The Long Awaited Visa Interview

Nairobi, Kenya

Yesterday Paul and I made our way to the Embassy of the United States of America in Nairobi, Kenya. It was very early in the morning when we left the guest house we have rooms at and boarded a matatu [public transportation] for the city. I think we both had some pretty massive butterflies in our stomach as we sat in the taxi and went over our file again and again. This file, or should I say book of every detail of our life together over the past 2 years, has basically consumed our thoughts and time for about 2 months now, and so much work and effort has gone into preparing it and making sure that it was perfect so that we can convince the Embassy workers that we are indeed in love. 

The longer we sat on the matatu the more we realized that we were not going to make it to the Embassy for our 7:15am appointment. Nairobi is a really large city and has about as much congestion as Los Angeles or New York city at rush hour. The confused traffic signals and disregard of any rules of the road doesn’t help at all either. So, we asked the conductor if he could just let us off early and we found a boda boda [motorbike used for public transportation] and asked if he could take us the rest of the way to the Embassy. 

Now, if we were in Uganda, we would have taken a boda boda probably from the beginning because they outnumber all other forms of transportation 8:1, but in Nairobi they are harder to find, and as we soon found out, not at all faster. In Uganda you can take a boda in rush hour and it will whiz around traffic and you will make it through hours before everyone else sitting in their car, but in Nairobi, the guy was actually sitting in the lines of traffic. Paul had to tell the guy that he needed to hurry and start weaving, I think the guy had never been so scared…he was not our kind of boda guy that’s for sure. 

We arrived at the Embassy at 7:22am and ran to the first security check where we split off and Paul was being inspected by the male guard and I proceeded to the female. I was busy spreading my arms and legs when I heard the male guard scolding Paul. I looked over to see that Paul was trying to wipe a moist towelette that we had in our bag on the guards hand to show him what the function of the wipe was. I couldn’t help but laugh. Who cares that the guard thought Paul was trying to attack him with a baby wipe.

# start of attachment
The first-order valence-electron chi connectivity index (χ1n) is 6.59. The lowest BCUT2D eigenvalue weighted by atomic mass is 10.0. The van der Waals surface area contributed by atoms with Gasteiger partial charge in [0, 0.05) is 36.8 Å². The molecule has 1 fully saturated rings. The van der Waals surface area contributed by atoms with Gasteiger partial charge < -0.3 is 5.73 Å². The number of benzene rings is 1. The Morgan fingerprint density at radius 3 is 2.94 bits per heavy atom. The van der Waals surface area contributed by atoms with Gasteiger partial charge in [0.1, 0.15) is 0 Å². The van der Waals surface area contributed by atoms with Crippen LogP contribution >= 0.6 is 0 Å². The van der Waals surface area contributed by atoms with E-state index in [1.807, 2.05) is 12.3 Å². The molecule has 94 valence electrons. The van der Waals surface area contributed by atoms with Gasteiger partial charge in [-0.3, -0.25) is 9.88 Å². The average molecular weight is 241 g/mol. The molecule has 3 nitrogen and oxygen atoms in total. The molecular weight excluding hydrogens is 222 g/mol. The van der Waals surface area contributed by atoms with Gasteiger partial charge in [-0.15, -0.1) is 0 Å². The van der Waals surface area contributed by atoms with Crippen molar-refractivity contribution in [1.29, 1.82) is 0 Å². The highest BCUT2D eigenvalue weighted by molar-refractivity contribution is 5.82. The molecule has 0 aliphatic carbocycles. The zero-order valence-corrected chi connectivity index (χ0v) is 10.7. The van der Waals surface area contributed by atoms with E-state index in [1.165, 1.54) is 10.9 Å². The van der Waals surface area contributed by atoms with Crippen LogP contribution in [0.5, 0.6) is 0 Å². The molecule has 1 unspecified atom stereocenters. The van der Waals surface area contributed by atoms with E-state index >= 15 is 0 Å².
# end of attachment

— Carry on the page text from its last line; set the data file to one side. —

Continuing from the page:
After barely making it through the security check, we made our way to the check-in gate Paul’s name was marked as present, and we were told that he had to leave me at this point. We said goodbye, I wished him good luck, and away he went. This was my cue to take out my sewing so that my mind wouldn’t be racing and I would bite off all my nails before our wedding. About an hour and a half after he went in he was able to come out and bring me some coffee and a donut. I was so happy to see him and he said that he had submitted his paperwork and was just waiting to be called for his interview. I could see the nerves on his face. He only stayed out with me for about 3 minutes then rushed back in so that he wouldn’t miss his number being called. 

While I waited I decided to become friends with the guard just in case anything weird happened with Paul’s interview and I needed to sweet talk my way in. He was a nice guy, very interested in my sewing. He told me I needed to sell them, I told him that was a good idea. If I had a Thistle & Thread business card I would have handed it over; so much for always being prepared. I think I could have sold about a dozen hoops while I was sitting there if I had them ready to go. Almost every person that passed me was deeply interested and asked me if I had my own business. I need to work on my Kenya business plan….

After another hour and a half, I looked up and sweet Paul was making his way out again. I knew this was it. I tried to read his face as he made it way to me, and it was the easiest face to read. There was no way that he was going to hide this emotion. He quickly got out his green piece of paper and gave me the biggest hug, it was over. He had his visa. These last 10 months of waiting, the year apart, the work put into our file, the praying, playing scenarios over in our heads again and again, it was all over. 

Paul with his visa Approval | Nairobi, Kenya | US Embassy

Look at that smile! This smile is the product of months and months of waiting and hard work. Praise God for that smile!

Before we went for the interview, Paul and I had been praying that God would give us peace no matter the circumstance because we know that he works everything out for his glory, which is ultimately for our good if we trust him and want his glory more than our own. Those prayers were hard. It was hard to pray that we would have contentment no matter the outcome when our hearts so badly wanted this to work and to travel to America on October 22nd and get married on October 31st. But God, in his kindness towards us, gave Paul favor before the Embassy officials, and allowed him to be granted this visa.